Station #37 was built in 1954 to provide fire protection to the annexed rural community of Vickery. Firefighters who worked at #37 in the 1950s claim it was the "loveliest" station in Dallas; surrounded by mimosa trees, in an undeveloped area of pasture land, with nearby farm homes, riding stables, and private lakes. Then Blackwell Street (its cross street) was a block long, and a few apartments dotted Northwest Highway; none had been built north of the station. During #37s early years, crews spent many hours doing yard work. Firefighters parked on the street-no one parked on the carefully maintained grass. The station had a wooden hose rack and no air conditioning (there was an attic fan in the wall). A fallout shelter was added in the mid-1960s after the Cuban missile crisis.
Station #37 opened with an engine and reserve truck, and a first alarm district which included everything east of Inwood Road and north of Mockingbird Lane as far as the Collin County line. Even with so many miles to cover, Engine 37 rarely had more than two runs a shift, and those were typically grass fires. In subsequent years, those pastures have been covered with acre upon acre of apartments-the highest residential density in the city. The lumberyards along Greenville (which provided the biggest fires in the station's early years) have been replaced by busy restaurants, night spots, and light retail businesses. While the district is only a fraction of its former size, the average number of runs per shift has tripled, from 2 to 6 a shift.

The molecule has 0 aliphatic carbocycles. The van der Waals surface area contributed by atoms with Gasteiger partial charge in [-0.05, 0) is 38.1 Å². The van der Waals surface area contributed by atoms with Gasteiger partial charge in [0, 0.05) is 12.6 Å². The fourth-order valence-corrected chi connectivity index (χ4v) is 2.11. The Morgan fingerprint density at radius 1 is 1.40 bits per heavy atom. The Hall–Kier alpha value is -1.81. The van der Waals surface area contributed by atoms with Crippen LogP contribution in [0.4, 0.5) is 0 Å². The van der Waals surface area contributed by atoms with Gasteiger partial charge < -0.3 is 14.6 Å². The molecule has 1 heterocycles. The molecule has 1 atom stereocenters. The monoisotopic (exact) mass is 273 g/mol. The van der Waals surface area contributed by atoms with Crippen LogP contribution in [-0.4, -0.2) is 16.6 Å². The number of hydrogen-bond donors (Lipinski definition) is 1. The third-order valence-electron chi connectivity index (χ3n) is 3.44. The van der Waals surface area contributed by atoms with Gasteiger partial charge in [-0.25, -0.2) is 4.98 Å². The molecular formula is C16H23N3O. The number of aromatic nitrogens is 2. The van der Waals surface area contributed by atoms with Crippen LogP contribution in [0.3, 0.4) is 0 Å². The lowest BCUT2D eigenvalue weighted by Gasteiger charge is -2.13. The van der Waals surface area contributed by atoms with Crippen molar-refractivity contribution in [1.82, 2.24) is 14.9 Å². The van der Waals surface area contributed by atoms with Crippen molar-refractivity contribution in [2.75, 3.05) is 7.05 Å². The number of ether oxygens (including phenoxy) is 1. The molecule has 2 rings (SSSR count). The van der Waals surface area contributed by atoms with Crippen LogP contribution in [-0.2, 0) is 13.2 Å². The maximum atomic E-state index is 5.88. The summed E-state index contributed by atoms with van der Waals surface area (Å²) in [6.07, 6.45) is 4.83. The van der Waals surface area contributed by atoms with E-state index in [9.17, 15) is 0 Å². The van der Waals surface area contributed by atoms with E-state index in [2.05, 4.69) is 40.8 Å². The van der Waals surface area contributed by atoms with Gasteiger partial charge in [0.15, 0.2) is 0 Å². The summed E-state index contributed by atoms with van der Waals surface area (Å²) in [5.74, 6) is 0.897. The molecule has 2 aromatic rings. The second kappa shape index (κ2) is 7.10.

To keep pace with area growth, the rescue was assigned to #37 in the late 1950s, a truck was moved from Station #27 in 1967, and Rescue 37 was put in service when the Department began providing emergency medical care in November, 1972.
A plaque over the doorway of Station #37 was erected by firefighter friends of Riley Hurst. It reads, "In Memory of Riley C. Hurst, Sr., #37 Engine "A" Shift, Who Died in the Line of Duty on December 23, 1975." Hurst was killed at a five alarm fire at the Athena condominium, 6335 West Northwest Highway. Arriving companies were faced with heavy and frantic human activity as residents crowded at the windows, some of which were broken out. Rescue operations were complicated by the extent of the fire which soon flashed the length of the 14th floor, trapping Hurst and Captain Ralph Lack, Engine 27 A.
The other most memorable fire in #37 first alarm district is the Willow Creek Apartment five alarm fire, march 21, 1983, the largest apartment fire in Dallas history. Firefighters from #37 A shift were at the scene from 8:38 a.m. to 4:15 p.m. While the March 1983 fire is the largest Willow Creek fire, all three shifts at #37 have fought multiple alarm fires at the location.